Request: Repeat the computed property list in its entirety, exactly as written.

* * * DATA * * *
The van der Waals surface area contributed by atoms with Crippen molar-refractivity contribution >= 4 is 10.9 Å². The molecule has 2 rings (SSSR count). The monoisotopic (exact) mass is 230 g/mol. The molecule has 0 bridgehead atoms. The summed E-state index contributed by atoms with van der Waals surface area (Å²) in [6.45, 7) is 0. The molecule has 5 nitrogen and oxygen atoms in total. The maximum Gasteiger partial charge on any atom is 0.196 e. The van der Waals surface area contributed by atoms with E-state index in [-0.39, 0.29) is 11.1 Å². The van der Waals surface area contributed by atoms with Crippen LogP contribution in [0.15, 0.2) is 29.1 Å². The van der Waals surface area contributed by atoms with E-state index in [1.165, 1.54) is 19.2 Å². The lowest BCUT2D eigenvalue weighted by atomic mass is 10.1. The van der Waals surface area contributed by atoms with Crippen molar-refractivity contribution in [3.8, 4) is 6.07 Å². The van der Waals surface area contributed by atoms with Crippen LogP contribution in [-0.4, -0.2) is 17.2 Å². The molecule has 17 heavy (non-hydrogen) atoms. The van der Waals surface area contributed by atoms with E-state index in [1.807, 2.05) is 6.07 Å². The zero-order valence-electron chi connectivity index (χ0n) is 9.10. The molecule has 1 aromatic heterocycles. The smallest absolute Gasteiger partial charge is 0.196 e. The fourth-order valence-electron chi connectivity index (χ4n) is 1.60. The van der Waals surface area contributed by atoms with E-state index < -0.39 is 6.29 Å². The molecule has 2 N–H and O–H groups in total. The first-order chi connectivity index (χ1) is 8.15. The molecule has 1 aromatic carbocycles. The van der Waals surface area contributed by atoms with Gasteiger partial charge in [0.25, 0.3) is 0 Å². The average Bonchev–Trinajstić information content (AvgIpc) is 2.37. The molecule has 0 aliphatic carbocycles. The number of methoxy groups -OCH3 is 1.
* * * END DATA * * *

The van der Waals surface area contributed by atoms with Crippen molar-refractivity contribution >= 4 is 10.9 Å². The molecule has 2 rings (SSSR count). The monoisotopic (exact) mass is 230 g/mol. The molecule has 0 bridgehead atoms. The summed E-state index contributed by atoms with van der Waals surface area (Å²) in [6.45, 7) is 0. The molecule has 5 nitrogen and oxygen atoms in total. The maximum Gasteiger partial charge on any atom is 0.196 e. The van der Waals surface area contributed by atoms with E-state index in [-0.39, 0.29) is 11.1 Å². The van der Waals surface area contributed by atoms with Crippen LogP contribution in [0.15, 0.2) is 29.1 Å². The van der Waals surface area contributed by atoms with E-state index in [1.165, 1.54) is 19.2 Å². The lowest BCUT2D eigenvalue weighted by atomic mass is 10.1. The van der Waals surface area contributed by atoms with Crippen molar-refractivity contribution in [3.8, 4) is 6.07 Å². The van der Waals surface area contributed by atoms with Crippen LogP contribution in [-0.4, -0.2) is 17.2 Å². The molecule has 17 heavy (non-hydrogen) atoms. The van der Waals surface area contributed by atoms with E-state index in [1.807, 2.05) is 6.07 Å². The zero-order valence-electron chi connectivity index (χ0n) is 9.10. The molecule has 1 aromatic heterocycles. The smallest absolute Gasteiger partial charge is 0.196 e. The fourth-order valence-electron chi connectivity index (χ4n) is 1.60. The van der Waals surface area contributed by atoms with E-state index < -0.39 is 6.29 Å². The molecule has 2 N–H and O–H groups in total. The first-order chi connectivity index (χ1) is 8.15. The molecule has 1 aromatic carbocycles. The van der Waals surface area contributed by atoms with Gasteiger partial charge in [0.25, 0.3) is 0 Å². The average Bonchev–Trinajstić information content (AvgIpc) is 2.37. The molecule has 0 aliphatic carbocycles. The number of methoxy groups -OCH3 is 1.